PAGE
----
# The Stacks Project

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### 9.59. Dimension

Definition 9.59.1. The Krull dimension of the ring $R$ is the Krull dimension of the topological space $\mathop{\rm Spec}(R)$, see Topology, Definition 5.7.1. In other words it is the supremum of the integers $n\geq 0$ such that there exists a chain of prime ideals of length $n$: $$\mathfrak p_0 \subset \mathfrak p_1 \subset \ldots \subset \mathfrak p_n, \quad \mathfrak p_i \not= \mathfrak p_{i + 1}.$$

Definition 9.59.2. The height of a prime ideal $\mathfrak p$ of a ring $R$ is the dimension of the local ring $R_{\mathfrak p}$.

Lemma 9.59.3. The Krull dimension of $R$ is the supremum of the heights of its (maximal) primes.

Proof. This is so because we can always add a maximal ideal at the end of a chain of prime ideals. $\square$

Lemma 9.59.4. A Noetherian ring of dimension $0$ is Artinian. Conversely, any Artinian ring is Noetherian of dimension zero.

Proof. By Lemma 9.29.5 the space $\mathop{\rm Spec}(R)$ is Noetherian. By Topology, Lemma 5.6.2 we see that $\mathop{\rm Spec}(R)$ has finitely many irreducible components, say $\mathop{\rm Spec}(R) = Z_1 \cup \ldots Z_r$. According to Lemma 9.24.1, each $Z_i = V(\mathfrak p_i)$ with $\mathfrak p_i$ a minimal ideal. Since the dimension is $0$ these $\mathfrak p_i$ are also maximal. Thus $\mathop{\rm Spec}(R)$ is the discrete topological space with elements $\mathfrak p_i$. All elements $f$ of the radical $I = \cap \mathfrak p_i$ are nilpotent since otherwise $R_f$ would not be the zero ring and we would have another prime. Since $I$ is finitely generated we conclude that $I$ is nilpotent, Lemma 9.49.3. By Lemma 9.51.7 $R$ is the product of its local rings. By Lemma 9.50.8 each of these has finite length over $R$. Hence we conclude that $R$ is Artinian by Lemma 9.51.8.

If $R$ is Artinian then by Lemma 9.51.8 it is Noetherian. All of its primes are maximal by a combination of Lemmas 9.51.3, 9.51.4 and 9.51.7. $\square$

In the following we will use the invariant $d(-)$ defined in Definition 9.58.7. Here is a warm up lemma.

Lemma 9.59.5. Let $R$ be a Noetherian local ring. Then $\dim(R) = 0 \Leftrightarrow d(R) = 0$.

Proof. This is because $d(R) = 0$ if and only if $R$ has finite length as an $R$-module. See Lemma 9.51.8. $\square$

Proposition 9.59.6. Let $R$ be a ring. The following are equivalent:

1. $R$ is Artinian,
2. $R$ is Noetherian and $\dim(R) = 0$,
3. $R$ has finite length as a module over itself,
4. $R$ is a finite product of Artinian local rings,
5. $R$ is Noetherian and $\mathop{\rm Spec}(R)$ is a finite discrete topological space,
6. $R$ is a finite product of Noetherian local rings of dimension $0$,
7. $R$ is a finite product of Noetherian local rings $R_i$ with $d(R_i) = 0$,
8. $R$ is a finite product of Noetherian local rings $R_i$ whose maximal ideals are nilpotent,
9. $R$ is Noetherian, has finitely many maximal ideals and its radical ideal is nilpotent, and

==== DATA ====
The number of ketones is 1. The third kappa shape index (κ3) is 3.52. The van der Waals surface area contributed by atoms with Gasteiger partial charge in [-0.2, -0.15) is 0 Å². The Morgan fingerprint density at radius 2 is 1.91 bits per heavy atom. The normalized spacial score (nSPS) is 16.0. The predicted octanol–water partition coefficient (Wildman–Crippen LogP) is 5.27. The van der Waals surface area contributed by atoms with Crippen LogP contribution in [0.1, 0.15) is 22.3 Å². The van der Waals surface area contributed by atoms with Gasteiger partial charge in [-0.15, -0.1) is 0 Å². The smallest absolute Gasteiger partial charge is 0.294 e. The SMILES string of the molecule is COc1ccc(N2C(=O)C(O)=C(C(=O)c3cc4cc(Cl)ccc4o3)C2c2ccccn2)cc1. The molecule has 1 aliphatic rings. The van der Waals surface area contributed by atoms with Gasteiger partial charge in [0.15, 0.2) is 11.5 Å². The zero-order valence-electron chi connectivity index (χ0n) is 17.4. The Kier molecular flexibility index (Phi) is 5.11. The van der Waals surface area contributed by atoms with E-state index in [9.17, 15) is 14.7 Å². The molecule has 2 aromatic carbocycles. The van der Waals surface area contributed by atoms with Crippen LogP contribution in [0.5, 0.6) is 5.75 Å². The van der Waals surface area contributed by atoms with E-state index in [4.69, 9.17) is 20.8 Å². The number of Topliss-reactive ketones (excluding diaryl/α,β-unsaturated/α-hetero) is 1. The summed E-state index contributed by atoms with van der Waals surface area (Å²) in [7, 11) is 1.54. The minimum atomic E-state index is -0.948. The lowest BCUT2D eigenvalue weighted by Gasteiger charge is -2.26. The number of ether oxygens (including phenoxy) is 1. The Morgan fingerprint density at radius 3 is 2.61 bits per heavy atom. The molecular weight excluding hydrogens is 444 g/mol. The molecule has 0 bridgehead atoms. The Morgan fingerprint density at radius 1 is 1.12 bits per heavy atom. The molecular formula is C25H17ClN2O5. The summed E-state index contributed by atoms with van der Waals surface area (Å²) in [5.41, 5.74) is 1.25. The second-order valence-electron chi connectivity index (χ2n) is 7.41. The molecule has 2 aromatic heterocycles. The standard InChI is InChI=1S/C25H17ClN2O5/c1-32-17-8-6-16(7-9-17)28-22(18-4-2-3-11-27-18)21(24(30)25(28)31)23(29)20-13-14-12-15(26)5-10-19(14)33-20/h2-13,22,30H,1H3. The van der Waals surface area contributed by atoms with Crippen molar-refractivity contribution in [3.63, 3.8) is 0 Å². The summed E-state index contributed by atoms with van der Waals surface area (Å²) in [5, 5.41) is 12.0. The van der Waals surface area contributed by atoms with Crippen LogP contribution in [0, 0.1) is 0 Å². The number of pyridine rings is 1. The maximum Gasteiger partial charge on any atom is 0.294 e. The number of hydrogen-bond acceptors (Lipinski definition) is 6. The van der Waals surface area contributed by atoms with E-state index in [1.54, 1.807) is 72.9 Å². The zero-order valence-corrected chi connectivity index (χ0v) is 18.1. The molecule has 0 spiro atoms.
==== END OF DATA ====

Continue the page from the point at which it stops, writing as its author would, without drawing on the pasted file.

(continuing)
10. $R$ is Noetherian and there are no strict inclusions among its primes.

Proof. This is a combination of Lemmas 9.51.7, 9.51.8, 9.59.4, and 9.59.5. $\square$

Lemma 9.59.7. Let $R$ be a local Noetherian ring. The following are equivalent:

1. $\dim(R) = 1$,
2. $d(R) = 1$,
3. there exists an $x \in \mathfrak m$, $x$ not nilpotent such that $V(x) = \{\mathfrak m\}$,
4. there exists an $x \in \mathfrak m$, $x$ not nilpotent such that $\mathfrak m = \sqrt{(x)}$, and
5. there exists an ideal of definition generated by $1$ element, and no ideal of definition is generated by $0$ elements.

Proof. First, assume that $\dim(R) = 1$. Let $\mathfrak p_i$ be the minimal primes of $R$. Because the dimension is $1$ the only other prime of $R$ is $\mathfrak m$. According to Lemma 9.29.6 there are finitely many. Hence we can find $x \in \mathfrak m$, $x \not \in \mathfrak p_i$, see Lemma 9.14.3. Thus the only prime containing $x$ is $\mathfrak m$ and hence (3).

If (3) then $\mathfrak m = \sqrt{(x)}$ by Lemma 9.16.2, and hence (4). The converse is clear as well. The equivalence of (4) and (5) follows from directly the definitions.

Assume (5). Let $I = (x)$ be an ideal of definition. Note that $I^n/I^{n + 1}$ is a quotient of $R/I$ via multiplication by $x^n$ and hence $\text{length}_R(I^n/I^{n + 1})$ is bounded. Thus $d(R) = 0$ or $d(R) = 1$, but $d(R) = 0$ is excluded by the assumption that $0$ is not an ideal of definition.

Assume (2). To get a contradiction, assume there exist primes $\mathfrak p \subset \mathfrak q \subset \mathfrak m$, with both inclusions strict. Pick some ideal of definition $I \subset R$. We will repeatedly use Lemma 9.58.9. First of all it implies, via the exact sequence $0 \to \mathfrak p \to R \to R/\mathfrak p \to 0$, that $d(R/\mathfrak p) \leq 1$. But it clearly cannot be zero. Pick $x\in \mathfrak q$, $x\not \in \mathfrak p$. Consider the short exact sequence $$0 \to R/\mathfrak p \to R/\mathfrak p \to R/(xR + \mathfrak p) \to 0.$$ This implies that $\chi_{I, R/\mathfrak p} - \chi_{I, R/\mathfrak p} - \chi_{I, R/(xR + \mathfrak p)} = - \chi_{I, R/(xR + \mathfrak p)}$ has degree $< 1$. In other words, $d(R/(xR + \mathfrak p) = 0$, and hence $\dim(R/(xR + \mathfrak p)) = 0$, by Lemma 9.59.5. But $R/(xR + \mathfrak p)$ has the distinct primes $\mathfrak q/(xR + \mathfrak p)$ and $\mathfrak m/(xR + \mathfrak p)$ which gives the desired contradiction. $\square$